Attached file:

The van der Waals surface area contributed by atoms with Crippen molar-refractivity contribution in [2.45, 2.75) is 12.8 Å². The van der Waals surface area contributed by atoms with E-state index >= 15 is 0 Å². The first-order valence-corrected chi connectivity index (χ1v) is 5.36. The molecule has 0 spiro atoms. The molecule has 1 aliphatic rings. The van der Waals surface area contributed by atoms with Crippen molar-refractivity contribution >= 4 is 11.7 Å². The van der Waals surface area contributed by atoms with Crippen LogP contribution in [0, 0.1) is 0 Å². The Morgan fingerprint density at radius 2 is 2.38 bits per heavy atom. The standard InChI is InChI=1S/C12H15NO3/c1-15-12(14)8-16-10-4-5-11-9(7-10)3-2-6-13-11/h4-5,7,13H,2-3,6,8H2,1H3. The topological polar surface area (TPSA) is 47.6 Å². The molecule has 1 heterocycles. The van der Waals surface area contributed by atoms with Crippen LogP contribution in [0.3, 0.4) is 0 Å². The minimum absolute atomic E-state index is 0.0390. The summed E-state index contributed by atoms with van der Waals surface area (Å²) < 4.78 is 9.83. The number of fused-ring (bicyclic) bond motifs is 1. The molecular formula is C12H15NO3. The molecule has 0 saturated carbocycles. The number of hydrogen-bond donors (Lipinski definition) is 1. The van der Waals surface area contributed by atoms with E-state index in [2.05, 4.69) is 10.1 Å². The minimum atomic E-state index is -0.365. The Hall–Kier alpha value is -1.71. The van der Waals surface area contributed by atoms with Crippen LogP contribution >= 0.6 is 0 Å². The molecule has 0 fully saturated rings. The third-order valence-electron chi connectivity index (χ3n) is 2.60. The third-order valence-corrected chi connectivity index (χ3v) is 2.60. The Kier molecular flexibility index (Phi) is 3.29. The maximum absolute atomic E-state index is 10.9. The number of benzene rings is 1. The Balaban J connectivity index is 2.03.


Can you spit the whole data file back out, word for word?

The van der Waals surface area contributed by atoms with Crippen molar-refractivity contribution in [2.45, 2.75) is 12.8 Å². The van der Waals surface area contributed by atoms with E-state index >= 15 is 0 Å². The first-order valence-corrected chi connectivity index (χ1v) is 5.36. The molecule has 0 spiro atoms. The molecule has 1 aliphatic rings. The van der Waals surface area contributed by atoms with Crippen molar-refractivity contribution >= 4 is 11.7 Å². The van der Waals surface area contributed by atoms with Crippen LogP contribution in [0, 0.1) is 0 Å². The Morgan fingerprint density at radius 2 is 2.38 bits per heavy atom. The standard InChI is InChI=1S/C12H15NO3/c1-15-12(14)8-16-10-4-5-11-9(7-10)3-2-6-13-11/h4-5,7,13H,2-3,6,8H2,1H3. The topological polar surface area (TPSA) is 47.6 Å². The molecule has 1 heterocycles. The van der Waals surface area contributed by atoms with Crippen LogP contribution in [0.3, 0.4) is 0 Å². The minimum absolute atomic E-state index is 0.0390. The summed E-state index contributed by atoms with van der Waals surface area (Å²) < 4.78 is 9.83. The number of fused-ring (bicyclic) bond motifs is 1. The molecular formula is C12H15NO3. The molecule has 0 saturated carbocycles. The number of hydrogen-bond donors (Lipinski definition) is 1. The van der Waals surface area contributed by atoms with E-state index in [2.05, 4.69) is 10.1 Å². The minimum atomic E-state index is -0.365. The Hall–Kier alpha value is -1.71. The van der Waals surface area contributed by atoms with Crippen LogP contribution >= 0.6 is 0 Å². The molecule has 0 fully saturated rings. The third-order valence-electron chi connectivity index (χ3n) is 2.60. The third-order valence-corrected chi connectivity index (χ3v) is 2.60. The Kier molecular flexibility index (Phi) is 3.29. The maximum absolute atomic E-state index is 10.9. The number of benzene rings is 1. The Balaban J connectivity index is 2.03.